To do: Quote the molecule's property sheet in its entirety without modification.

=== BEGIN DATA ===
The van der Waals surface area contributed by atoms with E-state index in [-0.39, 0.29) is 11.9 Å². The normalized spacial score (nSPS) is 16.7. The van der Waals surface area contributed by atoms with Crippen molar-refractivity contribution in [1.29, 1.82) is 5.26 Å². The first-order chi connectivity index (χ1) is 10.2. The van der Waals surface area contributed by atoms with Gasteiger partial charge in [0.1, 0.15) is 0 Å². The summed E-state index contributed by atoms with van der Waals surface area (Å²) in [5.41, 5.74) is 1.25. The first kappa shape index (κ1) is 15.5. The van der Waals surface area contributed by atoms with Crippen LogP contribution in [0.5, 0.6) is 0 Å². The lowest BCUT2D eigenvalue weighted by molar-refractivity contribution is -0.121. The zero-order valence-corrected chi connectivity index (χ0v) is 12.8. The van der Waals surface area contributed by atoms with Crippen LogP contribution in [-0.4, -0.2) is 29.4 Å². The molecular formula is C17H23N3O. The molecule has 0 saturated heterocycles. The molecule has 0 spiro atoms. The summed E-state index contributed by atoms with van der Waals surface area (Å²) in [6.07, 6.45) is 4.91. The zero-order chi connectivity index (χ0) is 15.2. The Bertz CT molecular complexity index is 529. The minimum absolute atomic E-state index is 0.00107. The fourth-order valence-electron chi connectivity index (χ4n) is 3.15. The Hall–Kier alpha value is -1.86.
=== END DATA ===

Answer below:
The van der Waals surface area contributed by atoms with E-state index in [-0.39, 0.29) is 11.9 Å². The normalized spacial score (nSPS) is 16.7. The van der Waals surface area contributed by atoms with Crippen molar-refractivity contribution in [1.29, 1.82) is 5.26 Å². The first-order chi connectivity index (χ1) is 10.2. The van der Waals surface area contributed by atoms with Gasteiger partial charge in [0.1, 0.15) is 0 Å². The summed E-state index contributed by atoms with van der Waals surface area (Å²) in [5.41, 5.74) is 1.25. The first kappa shape index (κ1) is 15.5. The van der Waals surface area contributed by atoms with Crippen LogP contribution in [0.5, 0.6) is 0 Å². The lowest BCUT2D eigenvalue weighted by molar-refractivity contribution is -0.121. The zero-order valence-corrected chi connectivity index (χ0v) is 12.8. The van der Waals surface area contributed by atoms with Crippen LogP contribution in [-0.4, -0.2) is 29.4 Å². The molecular formula is C17H23N3O. The molecule has 0 saturated heterocycles. The molecule has 0 spiro atoms. The summed E-state index contributed by atoms with van der Waals surface area (Å²) in [6.07, 6.45) is 4.91. The zero-order chi connectivity index (χ0) is 15.2. The Bertz CT molecular complexity index is 529. The minimum absolute atomic E-state index is 0.00107. The fourth-order valence-electron chi connectivity index (χ4n) is 3.15. The Hall–Kier alpha value is -1.86.